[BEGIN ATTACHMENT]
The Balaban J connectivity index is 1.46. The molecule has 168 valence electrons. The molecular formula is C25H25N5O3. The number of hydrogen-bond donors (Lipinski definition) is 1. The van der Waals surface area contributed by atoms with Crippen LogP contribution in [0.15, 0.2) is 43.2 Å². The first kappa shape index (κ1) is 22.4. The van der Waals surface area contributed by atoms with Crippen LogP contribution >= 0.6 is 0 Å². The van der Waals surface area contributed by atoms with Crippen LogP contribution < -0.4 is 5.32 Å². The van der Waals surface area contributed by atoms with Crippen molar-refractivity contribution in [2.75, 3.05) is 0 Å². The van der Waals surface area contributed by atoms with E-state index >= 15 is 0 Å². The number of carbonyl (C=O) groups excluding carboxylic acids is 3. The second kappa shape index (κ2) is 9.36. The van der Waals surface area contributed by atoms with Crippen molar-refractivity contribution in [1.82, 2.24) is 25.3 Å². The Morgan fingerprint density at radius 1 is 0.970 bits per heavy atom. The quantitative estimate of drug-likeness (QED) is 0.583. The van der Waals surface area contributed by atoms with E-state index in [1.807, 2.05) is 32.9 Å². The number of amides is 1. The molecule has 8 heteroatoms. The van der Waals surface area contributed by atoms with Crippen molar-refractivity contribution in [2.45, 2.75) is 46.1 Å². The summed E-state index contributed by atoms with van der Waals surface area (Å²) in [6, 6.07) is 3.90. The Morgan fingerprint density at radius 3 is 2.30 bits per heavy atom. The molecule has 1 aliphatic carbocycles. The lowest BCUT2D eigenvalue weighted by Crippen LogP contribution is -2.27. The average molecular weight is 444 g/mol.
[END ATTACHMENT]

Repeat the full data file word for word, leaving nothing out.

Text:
The Balaban J connectivity index is 1.46. The molecule has 168 valence electrons. The molecular formula is C25H25N5O3. The number of hydrogen-bond donors (Lipinski definition) is 1. The van der Waals surface area contributed by atoms with Crippen LogP contribution in [0.15, 0.2) is 43.2 Å². The first kappa shape index (κ1) is 22.4. The van der Waals surface area contributed by atoms with Crippen LogP contribution >= 0.6 is 0 Å². The van der Waals surface area contributed by atoms with Crippen LogP contribution < -0.4 is 5.32 Å². The van der Waals surface area contributed by atoms with Crippen molar-refractivity contribution in [2.75, 3.05) is 0 Å². The van der Waals surface area contributed by atoms with E-state index >= 15 is 0 Å². The number of carbonyl (C=O) groups excluding carboxylic acids is 3. The second kappa shape index (κ2) is 9.36. The van der Waals surface area contributed by atoms with Crippen molar-refractivity contribution in [1.82, 2.24) is 25.3 Å². The Morgan fingerprint density at radius 1 is 0.970 bits per heavy atom. The quantitative estimate of drug-likeness (QED) is 0.583. The van der Waals surface area contributed by atoms with E-state index in [1.807, 2.05) is 32.9 Å². The number of amides is 1. The molecule has 8 heteroatoms. The van der Waals surface area contributed by atoms with Crippen molar-refractivity contribution in [2.45, 2.75) is 46.1 Å². The summed E-state index contributed by atoms with van der Waals surface area (Å²) in [6, 6.07) is 3.90. The Morgan fingerprint density at radius 3 is 2.30 bits per heavy atom. The molecule has 1 aliphatic carbocycles. The lowest BCUT2D eigenvalue weighted by Crippen LogP contribution is -2.27. The average molecular weight is 444 g/mol.